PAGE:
Puslapio vaizdai
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A meacock wretch can make the curstest


Give me thy hand, Kate: I will unto Venice
To buy apparel 'gainst the wedding-day :-
Provide the feast, father, and bid the guests;
I will be sure, my Katharine shall be fine.

Bap. I know not what to say: but give me
your hands;

God send you joy, Petruchio! 'tis a match.
Gre. Tra. Amen, say we; we will be wit-


Pet. Father, and wife, and gentlemen adieu;
I will to Venice, Sunday comes apace:--
We will have rings, and things, and fine array;
And kiss me, Kate, we will be married o'Sun-


And venture madly on a desperate mart.
Tro. 'Twas a commodity lay fretting by you:
Twill bring you gain or perish on the seas.

Bap. The gain I seek is-quiet in the match.
Gre. No doubt, but he hath got a quiet catch.
But now, Baptista, to your younger daughter;-
Now is the day we long have looked for;
I am your neighbour, and was suitor first.

Tra. And I am one, that love Bianca more Than words can witness, or your thoughts can guess.

Gre. Youngling! thou canst not love so dear
as 1.


Gre. Was ever match clapp'd up so suddenly?
Bap. Faith, gentlemen, now I play a mer-I
chant's part,

Tra. Grey-beard! thy love doth freeze.
Gre. But thine doth fry.
Skipper, stand back: 'tis age, that nourisheth.
Tra. But youth, in ladies' eyes that flou-

Bap. Content you, gentlemen: I'll compouud
this strife:

'Tis deeds, must win the prize; and he, of both, That can assure my daughter greatest dower Shall have Bianca's love.

Say, Signior Gremio, what can you assure her?
Gre. First, as you know, my house within
the city

Is richly furnished with plate and gold;
Basins, and ewers, to have her dainty bands;
My bangings all of Tyrian tapestry :
In ivory coffers I have stufi'd my crowns ;
In cypress chests my arras, counterpoints, †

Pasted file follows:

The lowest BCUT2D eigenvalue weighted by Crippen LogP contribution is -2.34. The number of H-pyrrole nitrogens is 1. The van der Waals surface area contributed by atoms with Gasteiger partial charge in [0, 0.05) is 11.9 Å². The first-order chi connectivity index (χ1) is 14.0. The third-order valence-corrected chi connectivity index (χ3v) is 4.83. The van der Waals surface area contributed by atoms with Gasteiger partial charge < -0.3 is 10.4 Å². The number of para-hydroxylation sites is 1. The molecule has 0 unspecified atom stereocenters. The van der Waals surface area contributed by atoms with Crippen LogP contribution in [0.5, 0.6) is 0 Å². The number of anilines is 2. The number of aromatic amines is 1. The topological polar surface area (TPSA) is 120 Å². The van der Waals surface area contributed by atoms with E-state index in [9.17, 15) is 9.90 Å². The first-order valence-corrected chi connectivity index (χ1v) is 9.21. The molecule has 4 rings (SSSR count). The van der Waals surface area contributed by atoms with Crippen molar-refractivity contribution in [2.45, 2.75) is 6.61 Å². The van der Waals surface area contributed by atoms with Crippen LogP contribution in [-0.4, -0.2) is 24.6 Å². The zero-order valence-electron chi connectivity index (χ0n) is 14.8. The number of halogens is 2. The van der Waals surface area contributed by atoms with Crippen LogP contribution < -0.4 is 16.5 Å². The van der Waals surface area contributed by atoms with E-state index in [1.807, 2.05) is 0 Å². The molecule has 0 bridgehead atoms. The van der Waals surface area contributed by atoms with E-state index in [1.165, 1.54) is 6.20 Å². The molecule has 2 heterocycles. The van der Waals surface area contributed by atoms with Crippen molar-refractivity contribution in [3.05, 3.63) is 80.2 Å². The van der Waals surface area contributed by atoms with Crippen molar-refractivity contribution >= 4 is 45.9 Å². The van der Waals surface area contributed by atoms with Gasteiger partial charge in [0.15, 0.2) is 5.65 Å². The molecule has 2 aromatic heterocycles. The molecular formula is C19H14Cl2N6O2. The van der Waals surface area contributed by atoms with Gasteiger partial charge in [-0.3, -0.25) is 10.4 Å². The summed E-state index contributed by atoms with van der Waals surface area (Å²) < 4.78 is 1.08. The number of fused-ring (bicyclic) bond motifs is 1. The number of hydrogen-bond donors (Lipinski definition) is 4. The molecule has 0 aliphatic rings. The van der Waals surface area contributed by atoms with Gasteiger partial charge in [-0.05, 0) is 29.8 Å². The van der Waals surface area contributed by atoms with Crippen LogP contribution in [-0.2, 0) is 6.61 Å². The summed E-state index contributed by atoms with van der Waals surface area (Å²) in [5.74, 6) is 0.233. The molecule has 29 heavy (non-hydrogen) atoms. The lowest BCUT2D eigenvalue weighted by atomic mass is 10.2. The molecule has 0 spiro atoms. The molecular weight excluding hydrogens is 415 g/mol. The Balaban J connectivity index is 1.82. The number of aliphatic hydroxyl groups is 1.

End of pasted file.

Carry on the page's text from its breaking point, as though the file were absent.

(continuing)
Costly apparel, tents, and canopies,
Fine linen, Turkey cushions boss'd with pearl,
Valance of Venice gold in needle-work,
Pewter and brass, and all things that belong
To house, or housekeeping: then, at my farm,
I have a hundred milch-kine to the pail,
Sixscore fat oxen standing in my stalls,
And all things answerable to this portion.
Myself am struck in years, I must confess ;
And, if I die to morrow, this is hers,
If, whilst I live, she will be only mine.

Tra. That, only, came well in-Sir,
I am my father's heir, and only son:
If I may have your daughter to my wife,
I'll leave her houses three or four as good,
Within rich Pisa walls, as any one
Old signior Gremio has in Padua ;
Besides two thousand ducats by the year,
of fruitful laud, all which shall be her join-

list to


What, have I pinch'd you, signior Gremio ?
Gre. Two thousand ducats by the year,


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A dastardly creature.

• Coverings for beds; now called counterpanes.
: A large merchant ship.

My land amounts not to so much in all:
That she shall have; besides an argosy, t
That now is lying in Marseilles' road :-
What, have I chok'd you with an argosy ?
Tra. Gremio, 'tis known, my father hath no


Tra. That's but a cavil; he is old, I young. Gre. And may not young men die, as well as old !

Bap. Well, gentlemen,

am thus resolv'd ;-On Sunday, next,
My daughter Katharine is to be married :
Now, on the Sunday following, shall Bianca
Be bride to you, if you make this assurance;
If not, to signior Gremio:
And so I take my leave, and thank you both.

[know, you

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To strive for that which resteth in my choice:
I am no breeching scholar; in the schools;
of I'll not be tied to hours, nor 'pointed times,

But learn n.y lessons as I please myself.
And, to cut off all strife, here sit we down :-
Take you your instrument, play you the whiles;
His lecture will be doue, ere you have tm'd.
Hor. You'll leave his lecture when I am in


A vessel of burden worked both with sails and oars.
The highest card.

1 No school-boy, liable to be whipped.

Luc. That will be never;-tune your instru-To cast thy wand'ring eyes on every stale, Seize thee, that list: If once I find thee ranging,


Bian. Where left we last?

Luc. Here, madam :

Hortensio will be quit with thee by changing.

Hac ibat Simois; hic est Sigeia tellus ;
Hic steterat Priami regia celsa senis.
Bian. Construe them.

Luc. Hac ibat, as I told you before,—Simois,
1 am Lucentio,-hic est, son unto Vincentio of
Pisa,-Sigeia tellus, disguised thus to get
your love;-Hic steterat, and that Lucentio
that comes a wooing,-Priami, is my man